I started a response to your comment but it quickly ballooned out of combox size. I’ll be putting up a post soon that addresses your issues. Basically I fundamentally disagree with the method of sketching the various trajectories in early Christianity and the flaw in the methodology is what leads to the central error in the construal of Nicea.

    My response should be up soon…

  5. This is the best reaction to that post I’ve read so far, reaching the standard I’ve come to expect from you. Thank you.

    That said, here’s my (I hope) non-clobbering Catholic tuppen’orth:

    The piece seems to describe very well the liberal Protestantism favoured by the generation running TEC.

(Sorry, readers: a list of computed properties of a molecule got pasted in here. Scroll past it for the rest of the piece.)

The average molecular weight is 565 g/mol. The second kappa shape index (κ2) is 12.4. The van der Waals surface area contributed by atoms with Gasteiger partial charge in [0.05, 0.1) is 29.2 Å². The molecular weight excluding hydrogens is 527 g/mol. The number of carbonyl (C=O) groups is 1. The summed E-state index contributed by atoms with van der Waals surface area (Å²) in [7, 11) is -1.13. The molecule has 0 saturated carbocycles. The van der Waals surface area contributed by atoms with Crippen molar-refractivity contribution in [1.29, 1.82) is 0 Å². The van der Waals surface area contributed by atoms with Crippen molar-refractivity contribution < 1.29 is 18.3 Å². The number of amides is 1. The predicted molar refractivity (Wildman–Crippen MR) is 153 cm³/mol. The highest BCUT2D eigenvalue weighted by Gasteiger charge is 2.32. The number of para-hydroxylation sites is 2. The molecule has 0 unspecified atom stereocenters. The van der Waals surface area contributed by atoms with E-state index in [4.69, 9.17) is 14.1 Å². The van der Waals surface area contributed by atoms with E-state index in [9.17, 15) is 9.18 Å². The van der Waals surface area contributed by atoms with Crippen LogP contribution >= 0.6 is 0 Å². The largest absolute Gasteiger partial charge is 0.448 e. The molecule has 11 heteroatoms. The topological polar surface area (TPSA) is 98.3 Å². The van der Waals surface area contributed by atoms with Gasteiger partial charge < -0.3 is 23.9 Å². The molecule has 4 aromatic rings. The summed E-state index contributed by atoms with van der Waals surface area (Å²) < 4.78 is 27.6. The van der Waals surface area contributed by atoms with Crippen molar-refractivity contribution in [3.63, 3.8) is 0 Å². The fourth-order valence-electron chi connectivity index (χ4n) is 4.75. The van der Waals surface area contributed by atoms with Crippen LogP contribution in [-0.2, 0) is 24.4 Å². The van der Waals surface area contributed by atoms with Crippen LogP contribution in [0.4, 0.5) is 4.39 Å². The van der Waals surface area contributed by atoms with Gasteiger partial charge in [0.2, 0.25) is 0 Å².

Which of course is incompatible with Catholicism on which Bishops Iker and Ackerman mean to stand so +Fort Worth’s right, the Catholic Movement has no future in TEC. (When Catholicism gets turned into mere opinion it’s no longer Catholicism.) No point staying in liberal or even moderate Protestantism where one doesn’t belong.

    (Well, chaps, we had a good run. Time to take our birettas, our half-timbered English, our hymns, our tolerant conservatism and our backward belief in things like Quicunque vult and natural law on sexuality and head for the larger church, Mater Ecclesia, the Una Sancta, the Catholica.)

    Sherrod’s/TEC’s views along with the conservative Protestantism of the other side in the Anglican row both answer Cardinal Kasper’s challenge ‘Are you Catholic or Protestant?’ Corporate reunion with Rome and/or the East ain’t gonna happen; Anglicanism will split with each side blending/merging with a different brand of Protestantism.